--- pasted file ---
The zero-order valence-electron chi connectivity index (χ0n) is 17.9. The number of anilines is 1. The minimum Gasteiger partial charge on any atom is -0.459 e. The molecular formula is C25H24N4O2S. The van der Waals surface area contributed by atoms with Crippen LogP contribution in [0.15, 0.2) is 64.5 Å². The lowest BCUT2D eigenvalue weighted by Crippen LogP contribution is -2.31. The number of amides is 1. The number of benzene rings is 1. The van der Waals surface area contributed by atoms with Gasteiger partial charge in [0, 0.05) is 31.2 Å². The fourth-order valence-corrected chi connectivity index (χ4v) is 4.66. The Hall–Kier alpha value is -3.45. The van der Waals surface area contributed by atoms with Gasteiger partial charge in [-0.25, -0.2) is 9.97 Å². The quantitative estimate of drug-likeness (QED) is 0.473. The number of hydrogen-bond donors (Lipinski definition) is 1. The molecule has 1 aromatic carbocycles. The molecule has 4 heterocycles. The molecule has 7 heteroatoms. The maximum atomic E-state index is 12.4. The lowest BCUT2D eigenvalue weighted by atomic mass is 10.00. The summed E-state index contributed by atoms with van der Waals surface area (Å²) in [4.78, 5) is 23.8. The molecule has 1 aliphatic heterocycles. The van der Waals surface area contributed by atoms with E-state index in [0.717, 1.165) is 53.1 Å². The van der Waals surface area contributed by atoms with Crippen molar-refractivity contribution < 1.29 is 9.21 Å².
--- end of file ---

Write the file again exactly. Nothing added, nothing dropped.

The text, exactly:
The zero-order valence-electron chi connectivity index (χ0n) is 17.9. The number of anilines is 1. The minimum Gasteiger partial charge on any atom is -0.459 e. The molecular formula is C25H24N4O2S. The van der Waals surface area contributed by atoms with Crippen LogP contribution in [0.15, 0.2) is 64.5 Å². The lowest BCUT2D eigenvalue weighted by Crippen LogP contribution is -2.31. The number of amides is 1. The number of benzene rings is 1. The van der Waals surface area contributed by atoms with Gasteiger partial charge in [0, 0.05) is 31.2 Å². The fourth-order valence-corrected chi connectivity index (χ4v) is 4.66. The Hall–Kier alpha value is -3.45. The van der Waals surface area contributed by atoms with Gasteiger partial charge in [-0.25, -0.2) is 9.97 Å². The quantitative estimate of drug-likeness (QED) is 0.473. The number of hydrogen-bond donors (Lipinski definition) is 1. The molecule has 1 aromatic carbocycles. The molecule has 4 heterocycles. The molecule has 7 heteroatoms. The maximum atomic E-state index is 12.4. The lowest BCUT2D eigenvalue weighted by atomic mass is 10.00. The summed E-state index contributed by atoms with van der Waals surface area (Å²) in [4.78, 5) is 23.8. The molecule has 1 aliphatic heterocycles. The van der Waals surface area contributed by atoms with E-state index in [0.717, 1.165) is 53.1 Å². The van der Waals surface area contributed by atoms with Crippen molar-refractivity contribution < 1.29 is 9.21 Å².